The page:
What is Liquidity? (Part II)

Liquidity is like water. Is water a solid, a liquid, or a gas? Depending on the situation, water can be any or all of the three. When I started my blog, my first serious post was “What is Liquidity?” Given what was about to happen in Shanghai seven days later, and what that would do to liquidity, the post was ahead of its time.

Yesterday I saw two posts on liquidity:

Both had a number of good points, though I like my piece better.  Let me borrow from Peter Bernstein, where he said something to the effect of “Liquidity is the ability to have a do-over.”  In other words, if you make an investment mistake, how much does it cost you to reverse it?

The three aspects of liquidity:

  • What sort of premium does it take to get someone to lock into a long-term commitment?
  • Slack assets available for deployment into new investments, and
  • Bid-ask spreads

are correlated.  When there are few slack assets relative to investment needs, large premiums have to be offered to get investors to lock into a long-term investment, and bid-ask spreads tend to be wide as well.

But let’s consider the flip side of liquidity.  Liquidity is akin to holding a long option.  Rising volatility is the friend of one who has liquidity or a long option.  But, being long an option means someone else is short an option.  Having liquidity means that someone else has to provide cash should you choose to buy something.  If you liquidate shares in a money market fund, cash must come either from new investors in the fund who take your spot, or the fund has to raise liquidity internally, handing you some of the proceeds from not entering into an overnight loan.

Or, consider the bid-ask spread in stocks, or other securities.  When the bid-ask spread is tight, it means that the market maker (or specialist), is comfortable that short-term volatility is low enough, that he will be able to profit from the tight spread on average.  When there is severe uncertainty, as there often is in esoteric fixed income instruments during a panic period, the bid-ask spread disappears, and one is reduced to “price discovery, using a broker who is discreet about your intentions regarding buying or selling.  (My, but I got good at that during 2001-2003.   Ouch.)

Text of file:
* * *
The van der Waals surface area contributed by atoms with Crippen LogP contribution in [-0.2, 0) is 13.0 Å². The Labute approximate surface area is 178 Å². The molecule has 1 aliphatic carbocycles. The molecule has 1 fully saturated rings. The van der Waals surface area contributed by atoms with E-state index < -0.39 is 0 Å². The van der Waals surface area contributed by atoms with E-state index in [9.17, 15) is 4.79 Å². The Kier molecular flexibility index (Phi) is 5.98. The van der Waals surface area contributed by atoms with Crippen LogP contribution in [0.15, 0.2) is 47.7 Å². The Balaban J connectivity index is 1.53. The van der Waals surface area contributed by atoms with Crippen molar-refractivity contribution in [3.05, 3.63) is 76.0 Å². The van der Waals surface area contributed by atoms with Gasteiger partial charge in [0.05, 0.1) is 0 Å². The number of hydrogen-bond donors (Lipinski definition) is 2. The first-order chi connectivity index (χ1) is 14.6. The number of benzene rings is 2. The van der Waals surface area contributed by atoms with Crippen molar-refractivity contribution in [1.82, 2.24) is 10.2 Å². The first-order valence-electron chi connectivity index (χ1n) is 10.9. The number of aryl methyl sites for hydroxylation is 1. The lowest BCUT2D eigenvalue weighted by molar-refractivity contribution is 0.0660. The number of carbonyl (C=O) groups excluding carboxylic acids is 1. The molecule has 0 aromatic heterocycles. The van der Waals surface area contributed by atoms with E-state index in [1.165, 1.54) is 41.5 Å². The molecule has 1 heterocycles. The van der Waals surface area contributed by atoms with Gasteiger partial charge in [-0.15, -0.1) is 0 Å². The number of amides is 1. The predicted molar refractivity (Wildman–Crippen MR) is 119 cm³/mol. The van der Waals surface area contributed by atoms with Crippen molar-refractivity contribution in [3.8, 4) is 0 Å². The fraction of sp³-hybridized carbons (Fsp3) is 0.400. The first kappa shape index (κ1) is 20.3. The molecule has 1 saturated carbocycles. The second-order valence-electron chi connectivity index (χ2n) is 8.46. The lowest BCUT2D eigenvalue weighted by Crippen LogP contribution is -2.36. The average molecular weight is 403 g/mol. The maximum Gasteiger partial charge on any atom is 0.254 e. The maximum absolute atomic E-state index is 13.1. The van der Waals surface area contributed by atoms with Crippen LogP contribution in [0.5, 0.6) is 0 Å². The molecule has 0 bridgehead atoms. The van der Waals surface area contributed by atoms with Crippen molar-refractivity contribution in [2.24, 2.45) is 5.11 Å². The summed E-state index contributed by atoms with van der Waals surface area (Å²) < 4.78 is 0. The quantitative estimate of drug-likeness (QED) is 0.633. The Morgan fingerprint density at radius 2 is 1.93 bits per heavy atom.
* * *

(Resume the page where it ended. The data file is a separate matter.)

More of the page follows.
I like my definition of liquidity, which is the willingness (price) to enter into or exit fixed commitments.  It covers all three aspects of liquidity, and helps explain why they are usually different manifestations of the same phenomenon.

As for now, versus mid-February 2007, the willingness to enter into fixed commitments has declined markedly, even though it has improved over the last seven weeks.  That is no guarantee that it will continue to improve linearly.  Bear markets have their rallies, and this current rally has been a good one.  It would be rare to have such a short bear market, or one that ended without clearing away most of the prior excess lending problems.  We still have a lot of wood to chop there.